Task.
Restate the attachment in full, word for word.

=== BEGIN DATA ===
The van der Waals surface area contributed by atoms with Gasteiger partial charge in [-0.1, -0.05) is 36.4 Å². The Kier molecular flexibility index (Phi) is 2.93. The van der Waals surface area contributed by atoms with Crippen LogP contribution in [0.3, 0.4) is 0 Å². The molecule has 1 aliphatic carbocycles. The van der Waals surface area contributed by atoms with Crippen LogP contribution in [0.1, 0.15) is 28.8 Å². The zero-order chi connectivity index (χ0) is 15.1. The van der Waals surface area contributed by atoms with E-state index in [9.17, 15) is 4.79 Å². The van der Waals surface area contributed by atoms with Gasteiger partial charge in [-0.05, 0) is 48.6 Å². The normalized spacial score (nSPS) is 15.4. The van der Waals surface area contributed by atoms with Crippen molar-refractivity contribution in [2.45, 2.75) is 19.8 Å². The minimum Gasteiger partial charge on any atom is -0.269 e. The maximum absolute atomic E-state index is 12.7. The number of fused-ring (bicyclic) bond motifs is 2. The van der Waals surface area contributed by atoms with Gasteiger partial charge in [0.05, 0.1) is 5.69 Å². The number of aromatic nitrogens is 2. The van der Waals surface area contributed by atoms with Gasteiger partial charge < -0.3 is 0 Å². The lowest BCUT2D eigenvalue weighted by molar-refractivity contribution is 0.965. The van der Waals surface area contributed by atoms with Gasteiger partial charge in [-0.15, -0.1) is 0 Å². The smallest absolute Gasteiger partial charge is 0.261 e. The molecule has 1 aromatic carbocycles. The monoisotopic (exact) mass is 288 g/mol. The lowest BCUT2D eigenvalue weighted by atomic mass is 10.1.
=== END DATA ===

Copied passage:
The van der Waals surface area contributed by atoms with Gasteiger partial charge in [-0.1, -0.05) is 36.4 Å². The Kier molecular flexibility index (Phi) is 2.93. The van der Waals surface area contributed by atoms with Crippen LogP contribution in [0.3, 0.4) is 0 Å². The molecule has 1 aliphatic carbocycles. The van der Waals surface area contributed by atoms with Crippen LogP contribution in [0.1, 0.15) is 28.8 Å². The zero-order chi connectivity index (χ0) is 15.1. The van der Waals surface area contributed by atoms with E-state index in [9.17, 15) is 4.79 Å². The van der Waals surface area contributed by atoms with Gasteiger partial charge in [-0.05, 0) is 48.6 Å². The normalized spacial score (nSPS) is 15.4. The van der Waals surface area contributed by atoms with Crippen molar-refractivity contribution in [2.45, 2.75) is 19.8 Å². The minimum Gasteiger partial charge on any atom is -0.269 e. The maximum absolute atomic E-state index is 12.7. The number of fused-ring (bicyclic) bond motifs is 2. The van der Waals surface area contributed by atoms with Gasteiger partial charge in [0.05, 0.1) is 5.69 Å². The number of aromatic nitrogens is 2. The van der Waals surface area contributed by atoms with Gasteiger partial charge < -0.3 is 0 Å². The lowest BCUT2D eigenvalue weighted by molar-refractivity contribution is 0.965. The van der Waals surface area contributed by atoms with Gasteiger partial charge in [-0.15, -0.1) is 0 Å². The smallest absolute Gasteiger partial charge is 0.261 e. The molecule has 1 aromatic carbocycles. The monoisotopic (exact) mass is 288 g/mol. The lowest BCUT2D eigenvalue weighted by atomic mass is 10.1.